If you are thinking about becoming a voiceover artist there are some very important facts about the business that must be understood by all prior to making a move.
Becoming a voiceover artist
For budding voiceover artists it is vitally important that you don’t just drop everything job-wise and put all your eggs in the voiceover market. It is a vastly competitive sector, owing greatly to the fact that location is not a barrier to many jobs. It would be unwise to go out and spend lots of money on microphones and lavish equipment for many reasons, not least because you may want to become affiliated with a recording studio (the best way to guarantee quality and a steady flow of work) but also because there is so much competition out there and the vital factor is quality of output. With this in mind, if you harbour ambitions of getting in on the voiceover market, buy yourself a reasonable microphone and get working on your style and the quality of your voice. Remember, you’re not expected to become Terry Wogan overnight, but consistency and confidence are of immense importance. Get practicing and send out some demos to select studios and producers.
Learn those lines
Knowledge of the material is an absolute must when creating a voiceover recording. Any little hint at confusion or memory loss will irritate each and every producer the world over. Preparation and planning are key.
Stand up and be counted
A standing voiceover delivery really is the best way to go. There are several reasons for this, with the most important being that standing up opens up your chest for optimal breathing, facilitating clear and strong speech. In addition to this, when you stand up and talk you are able to gesture more fully, which has been proven to animate the voice and bring words to life.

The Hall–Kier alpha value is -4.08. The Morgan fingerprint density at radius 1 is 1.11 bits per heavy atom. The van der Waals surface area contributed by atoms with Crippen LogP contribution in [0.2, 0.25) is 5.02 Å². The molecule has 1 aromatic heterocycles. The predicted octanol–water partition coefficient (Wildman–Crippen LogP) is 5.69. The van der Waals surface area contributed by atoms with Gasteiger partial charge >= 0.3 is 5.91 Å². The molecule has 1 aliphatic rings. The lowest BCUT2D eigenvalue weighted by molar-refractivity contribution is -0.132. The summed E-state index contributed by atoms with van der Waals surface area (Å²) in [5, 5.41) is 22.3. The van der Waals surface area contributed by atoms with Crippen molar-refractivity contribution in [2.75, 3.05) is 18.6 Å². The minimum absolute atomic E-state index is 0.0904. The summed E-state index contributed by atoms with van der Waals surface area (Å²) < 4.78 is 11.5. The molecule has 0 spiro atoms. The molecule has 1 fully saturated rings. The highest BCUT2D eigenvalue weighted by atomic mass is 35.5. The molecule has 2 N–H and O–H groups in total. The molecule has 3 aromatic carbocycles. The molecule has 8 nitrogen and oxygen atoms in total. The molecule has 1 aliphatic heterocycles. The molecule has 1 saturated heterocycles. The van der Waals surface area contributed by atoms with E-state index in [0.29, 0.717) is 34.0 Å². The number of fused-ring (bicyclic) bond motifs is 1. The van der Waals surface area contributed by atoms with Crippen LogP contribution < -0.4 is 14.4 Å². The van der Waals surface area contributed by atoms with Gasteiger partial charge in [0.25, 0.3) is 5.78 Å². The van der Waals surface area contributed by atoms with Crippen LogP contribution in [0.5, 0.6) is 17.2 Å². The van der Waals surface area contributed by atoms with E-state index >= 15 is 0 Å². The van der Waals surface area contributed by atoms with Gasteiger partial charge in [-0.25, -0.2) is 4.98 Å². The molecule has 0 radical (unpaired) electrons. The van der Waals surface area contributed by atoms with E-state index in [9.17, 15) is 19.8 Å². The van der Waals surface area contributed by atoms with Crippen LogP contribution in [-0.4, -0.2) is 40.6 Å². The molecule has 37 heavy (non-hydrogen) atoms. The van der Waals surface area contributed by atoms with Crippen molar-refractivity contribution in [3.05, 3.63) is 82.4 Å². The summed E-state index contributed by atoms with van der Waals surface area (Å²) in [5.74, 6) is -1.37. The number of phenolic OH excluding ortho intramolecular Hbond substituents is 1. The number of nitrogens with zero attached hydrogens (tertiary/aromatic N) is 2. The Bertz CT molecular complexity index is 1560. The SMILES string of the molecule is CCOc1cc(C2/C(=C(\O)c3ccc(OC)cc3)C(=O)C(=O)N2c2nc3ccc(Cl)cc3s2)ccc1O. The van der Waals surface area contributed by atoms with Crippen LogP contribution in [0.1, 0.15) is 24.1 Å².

Find your difference
Finally, you need a little something that distinguishes you from the crowd – a little idiosyncrasy perhaps…it will help you get into the consciousness of the producers and studios to whom you send your material.
Warm up that voice!
Vocal exercises are a must and can really have a very positive impact on your performance. Drink plenty of water to keep those vocal chords lubricated and make sure you have those summer allergies under proper control before attempting a recording!
Umming and Ahing is a huge no no
This should go without saying, but when voice recording you need to keep hesitation to a minimum and definitely leave those ‘umms’ and ‘ahs’ at home. Just as in an interview it is considered a sign of insecurity and if you are insecure about what you are promoting in your voiceover you will not get repeat work. Recording studios will avoid you like the plague.
Inflection is vital
Easily one of the greatest challenges to a voiceover artist is vocal inflection. Avoid that Australian disease of ‘high rising terminals’ or Australian Intonation Disease, as it is affectionately known as in Britain. It makes every sentence sound like a question and is very bad form. End sentences that are not questions in an authoritative falling or neutral tone. Also, your facial expressions can (unbelievably) shine through into your vocal performance, so match them to the tone of the material!
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